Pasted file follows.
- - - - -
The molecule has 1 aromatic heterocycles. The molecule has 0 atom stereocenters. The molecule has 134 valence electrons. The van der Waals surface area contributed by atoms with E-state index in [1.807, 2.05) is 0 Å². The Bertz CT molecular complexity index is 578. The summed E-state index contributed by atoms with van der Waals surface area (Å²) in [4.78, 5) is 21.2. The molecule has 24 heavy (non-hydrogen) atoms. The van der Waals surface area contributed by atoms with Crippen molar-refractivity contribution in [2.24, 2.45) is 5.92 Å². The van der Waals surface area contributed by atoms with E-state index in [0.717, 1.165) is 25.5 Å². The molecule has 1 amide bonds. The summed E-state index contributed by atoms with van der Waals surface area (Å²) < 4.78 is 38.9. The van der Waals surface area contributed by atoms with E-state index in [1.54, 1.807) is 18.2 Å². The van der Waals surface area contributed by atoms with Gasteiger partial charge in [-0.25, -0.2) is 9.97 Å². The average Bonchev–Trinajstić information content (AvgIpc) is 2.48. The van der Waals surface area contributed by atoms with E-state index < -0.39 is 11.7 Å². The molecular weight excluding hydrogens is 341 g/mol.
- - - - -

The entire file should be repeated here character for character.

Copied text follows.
The molecule has 1 aromatic heterocycles. The molecule has 0 atom stereocenters. The molecule has 134 valence electrons. The van der Waals surface area contributed by atoms with E-state index in [1.807, 2.05) is 0 Å². The Bertz CT molecular complexity index is 578. The summed E-state index contributed by atoms with van der Waals surface area (Å²) in [4.78, 5) is 21.2. The molecule has 24 heavy (non-hydrogen) atoms. The van der Waals surface area contributed by atoms with Crippen molar-refractivity contribution in [2.24, 2.45) is 5.92 Å². The van der Waals surface area contributed by atoms with E-state index in [0.717, 1.165) is 25.5 Å². The molecule has 1 amide bonds. The summed E-state index contributed by atoms with van der Waals surface area (Å²) < 4.78 is 38.9. The van der Waals surface area contributed by atoms with E-state index in [1.54, 1.807) is 18.2 Å². The van der Waals surface area contributed by atoms with Gasteiger partial charge in [-0.25, -0.2) is 9.97 Å². The average Bonchev–Trinajstić information content (AvgIpc) is 2.48. The van der Waals surface area contributed by atoms with E-state index < -0.39 is 11.7 Å². The molecular weight excluding hydrogens is 341 g/mol.